Soaring To New Heights Can Require A Push

by : bcorcoran

The poet Guillaume Apollinaire once wrote:

"Come to the edge He said.
They said: We are afraid.
Come to the edge He said.
They came.
He pushed them, and they flew..."

Yes, edges can induce great fear. As a business coach who specializes in helping REALTORS?;, I've seen many agents look over that cliff with palpable dread. It's understandable. Change - even if it's about improving your career - raises some anxiety-provoking questions: Can I handle it? Do I have what it takes to reach the top-producer level? What if I fail?

Tough questions - especially to tackle alone.

If you've been looking over the edge and thinking about ways to reach top-producer heights, you might consider a business coach.

But before you hire one, read on.

Success or Bust - Know what you want to achieve, specifically. The more specific the better. Maybe you want to sell 50 more homes in 2006. Or, perhaps you're looking to sell the same number but tap the higher-priced-homes market. You bring the destination; the coach helps with the map to get there.

The ABCs of ROI - I know REALTORS have a reputation for being frugal. And of course every REALTOR wants a good return on investment (ROI). There's good news in this department: Good coaches will offer guarantees - so your ROI is a safe bet. Look for clear evidence that the coach has left a consistent path of ROI for his or her clients. Numbers don't lie. (I have a client in Clarksville, Tenn. who spent $11,780 with me in 2003. In 2004 she increased her revenue by $350,000.) It's that simple. Look for the numbers. And verify them with the coach's clients.

The Price Can be Right - Coaches can typically fit any budget - from $100 a month for a couple of phone sessions to several thousand dollars a month for onsite seminars with a team or one-on-one sessions. It all depends on your goals. The length of contracts will vary from coach to coach as well. Most run from six months to one year. And cancellation clauses are common if things don't work out. Just get everything in writing. And if you have a choice in payment terms, choose to pay a flat fee. Some coaches seek a percentage of how much your income increases with that coach. My client in Tennessee saved literally thousands of dollars by paying a flat fee.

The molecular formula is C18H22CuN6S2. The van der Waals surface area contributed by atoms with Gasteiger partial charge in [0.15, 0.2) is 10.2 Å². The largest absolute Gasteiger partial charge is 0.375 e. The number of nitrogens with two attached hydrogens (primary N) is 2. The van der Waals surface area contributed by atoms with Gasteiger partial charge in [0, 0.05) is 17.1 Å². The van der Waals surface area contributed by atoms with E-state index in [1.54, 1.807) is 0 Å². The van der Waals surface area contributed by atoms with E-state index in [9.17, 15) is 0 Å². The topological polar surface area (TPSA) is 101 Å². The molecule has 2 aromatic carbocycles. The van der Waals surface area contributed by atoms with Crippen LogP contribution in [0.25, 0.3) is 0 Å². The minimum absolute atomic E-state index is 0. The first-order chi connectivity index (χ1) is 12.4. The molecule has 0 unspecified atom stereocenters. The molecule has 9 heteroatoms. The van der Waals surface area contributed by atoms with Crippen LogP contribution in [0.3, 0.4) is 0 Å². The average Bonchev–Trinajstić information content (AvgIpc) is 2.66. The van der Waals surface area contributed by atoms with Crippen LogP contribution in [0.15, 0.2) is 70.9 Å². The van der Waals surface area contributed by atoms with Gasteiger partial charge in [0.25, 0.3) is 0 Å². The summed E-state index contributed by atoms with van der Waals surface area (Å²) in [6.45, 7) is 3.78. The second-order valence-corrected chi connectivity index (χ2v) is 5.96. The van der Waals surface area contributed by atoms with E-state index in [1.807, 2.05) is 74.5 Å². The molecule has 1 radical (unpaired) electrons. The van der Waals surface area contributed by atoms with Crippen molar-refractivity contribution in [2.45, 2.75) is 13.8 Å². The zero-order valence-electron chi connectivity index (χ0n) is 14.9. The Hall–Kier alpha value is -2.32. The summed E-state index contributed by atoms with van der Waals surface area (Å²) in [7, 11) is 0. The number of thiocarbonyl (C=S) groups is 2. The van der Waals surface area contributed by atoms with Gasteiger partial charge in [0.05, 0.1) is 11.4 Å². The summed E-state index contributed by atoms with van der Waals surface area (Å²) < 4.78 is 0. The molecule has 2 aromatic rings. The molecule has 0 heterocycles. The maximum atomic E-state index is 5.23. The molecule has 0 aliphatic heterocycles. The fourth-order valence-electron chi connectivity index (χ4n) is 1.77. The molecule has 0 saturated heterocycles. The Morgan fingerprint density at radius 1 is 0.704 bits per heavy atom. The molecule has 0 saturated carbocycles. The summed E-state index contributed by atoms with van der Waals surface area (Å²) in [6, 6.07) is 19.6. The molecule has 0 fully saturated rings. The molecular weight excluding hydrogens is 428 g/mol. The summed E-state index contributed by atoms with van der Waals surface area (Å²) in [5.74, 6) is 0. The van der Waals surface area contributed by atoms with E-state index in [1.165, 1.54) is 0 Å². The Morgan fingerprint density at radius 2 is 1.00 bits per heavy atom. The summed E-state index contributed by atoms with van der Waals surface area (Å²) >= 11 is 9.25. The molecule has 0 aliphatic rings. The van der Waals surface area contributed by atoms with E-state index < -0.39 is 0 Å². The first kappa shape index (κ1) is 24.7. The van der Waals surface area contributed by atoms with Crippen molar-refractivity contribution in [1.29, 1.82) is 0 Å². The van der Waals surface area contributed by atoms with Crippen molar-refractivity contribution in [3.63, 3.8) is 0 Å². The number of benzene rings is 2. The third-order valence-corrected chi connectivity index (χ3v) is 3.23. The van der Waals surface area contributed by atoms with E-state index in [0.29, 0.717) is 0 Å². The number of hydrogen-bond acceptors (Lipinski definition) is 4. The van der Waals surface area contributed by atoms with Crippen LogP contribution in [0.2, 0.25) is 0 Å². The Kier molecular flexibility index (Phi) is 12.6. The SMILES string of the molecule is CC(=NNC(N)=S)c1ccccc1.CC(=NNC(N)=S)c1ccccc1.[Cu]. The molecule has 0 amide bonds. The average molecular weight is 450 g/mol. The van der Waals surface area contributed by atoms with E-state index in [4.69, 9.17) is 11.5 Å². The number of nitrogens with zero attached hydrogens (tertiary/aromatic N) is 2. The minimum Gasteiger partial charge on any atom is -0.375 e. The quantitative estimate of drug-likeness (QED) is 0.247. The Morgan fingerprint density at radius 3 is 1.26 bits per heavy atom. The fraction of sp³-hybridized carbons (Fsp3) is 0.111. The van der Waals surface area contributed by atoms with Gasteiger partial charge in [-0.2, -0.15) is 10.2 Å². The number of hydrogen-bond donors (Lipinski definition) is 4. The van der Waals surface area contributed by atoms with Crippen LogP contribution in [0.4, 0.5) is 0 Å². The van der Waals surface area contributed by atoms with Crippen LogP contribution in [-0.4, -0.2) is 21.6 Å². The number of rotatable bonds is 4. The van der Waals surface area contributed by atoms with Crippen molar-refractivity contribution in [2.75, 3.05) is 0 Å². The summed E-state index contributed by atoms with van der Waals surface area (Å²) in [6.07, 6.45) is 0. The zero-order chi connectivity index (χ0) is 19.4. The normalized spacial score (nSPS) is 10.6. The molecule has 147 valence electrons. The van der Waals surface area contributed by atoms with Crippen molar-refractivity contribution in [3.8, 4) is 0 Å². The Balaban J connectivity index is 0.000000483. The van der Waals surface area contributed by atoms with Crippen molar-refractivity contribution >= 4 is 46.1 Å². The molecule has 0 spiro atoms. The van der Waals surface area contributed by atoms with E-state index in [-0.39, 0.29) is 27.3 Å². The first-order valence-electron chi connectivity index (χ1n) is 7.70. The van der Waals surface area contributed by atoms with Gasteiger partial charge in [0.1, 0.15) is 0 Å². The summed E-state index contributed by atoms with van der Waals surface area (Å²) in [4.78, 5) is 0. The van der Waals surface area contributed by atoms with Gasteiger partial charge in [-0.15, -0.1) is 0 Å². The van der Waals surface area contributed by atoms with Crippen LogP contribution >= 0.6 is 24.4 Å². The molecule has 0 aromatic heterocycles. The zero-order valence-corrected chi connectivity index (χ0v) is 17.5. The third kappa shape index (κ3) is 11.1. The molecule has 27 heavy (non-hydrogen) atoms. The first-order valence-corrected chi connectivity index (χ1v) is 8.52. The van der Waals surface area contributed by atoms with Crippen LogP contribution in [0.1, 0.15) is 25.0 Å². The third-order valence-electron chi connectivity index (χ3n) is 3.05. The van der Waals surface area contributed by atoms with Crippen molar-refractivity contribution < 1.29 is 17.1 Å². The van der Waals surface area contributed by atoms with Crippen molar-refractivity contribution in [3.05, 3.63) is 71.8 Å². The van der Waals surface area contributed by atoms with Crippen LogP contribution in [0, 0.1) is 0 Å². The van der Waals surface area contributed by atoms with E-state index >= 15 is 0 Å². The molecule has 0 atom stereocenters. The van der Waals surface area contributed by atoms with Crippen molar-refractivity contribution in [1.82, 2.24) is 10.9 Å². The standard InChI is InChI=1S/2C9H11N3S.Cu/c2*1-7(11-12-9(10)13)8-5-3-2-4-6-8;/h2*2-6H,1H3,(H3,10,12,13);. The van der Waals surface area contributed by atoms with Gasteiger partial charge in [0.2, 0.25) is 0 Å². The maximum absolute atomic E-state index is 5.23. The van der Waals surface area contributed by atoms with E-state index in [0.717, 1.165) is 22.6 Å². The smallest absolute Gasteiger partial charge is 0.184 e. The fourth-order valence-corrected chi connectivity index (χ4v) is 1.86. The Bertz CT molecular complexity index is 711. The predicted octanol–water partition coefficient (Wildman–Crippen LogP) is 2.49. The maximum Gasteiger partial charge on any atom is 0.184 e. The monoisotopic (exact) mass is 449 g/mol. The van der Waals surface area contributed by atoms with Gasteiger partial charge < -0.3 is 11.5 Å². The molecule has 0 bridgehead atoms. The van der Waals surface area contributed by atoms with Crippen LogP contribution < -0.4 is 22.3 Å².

Lazy Need Not Apply - Coaches don't do all the work. Remember, it's your destination and your trip to make. The coach assesses, guides, teaches you and helps with that map. A coach will also give structure, inspiration and perhaps most important, challenges. A good coach will challenge you to start to do something, to stop doing something or to change what you are currently doing - or a combination of all three. A coach helps implement the new skills and changes to ensure they really happen. Even though the work is up to you, you will want to make sure you understand how accessible your coach will be. Obviously, if they're good, they'll have other clients. There's enough competition out there that your coach should be available almost anytime.

Hold the Cookies, Please - Avoid coaches with cookie-cutter approaches. Good coaches will first learn about your situation to customize a plan to fit your specific personality, situation and goals. Beware of coaches who offer solutions before you've even explained your business. And choose someone who knows real estate. Many coaches lump sales into one big category. You and I both know real estate is an industry unto itself with plenty of nuances.

Shake Hands with Change - Finally, be open to change. This goes back to looking over that edge. It's scary. And so is change. Einstein said insanity is doing the same thing over and over again and expecting different results. If you want results you're not getting currently, you'll have to change.

I chose this profession because I truly believe each one of us has the potential to achieve greatness. I've seen potential reached hundreds of times. For some it is easy to see that potential, to grasp it and to reach it. Others need a push.

With that said, I'll leave you with another poet's quote, Orison Swett Marden: "The greatest thing a man can do in this world is to make the most possible out of the stuff that has been given him. This is success, and there is no other."

Best of luck to you.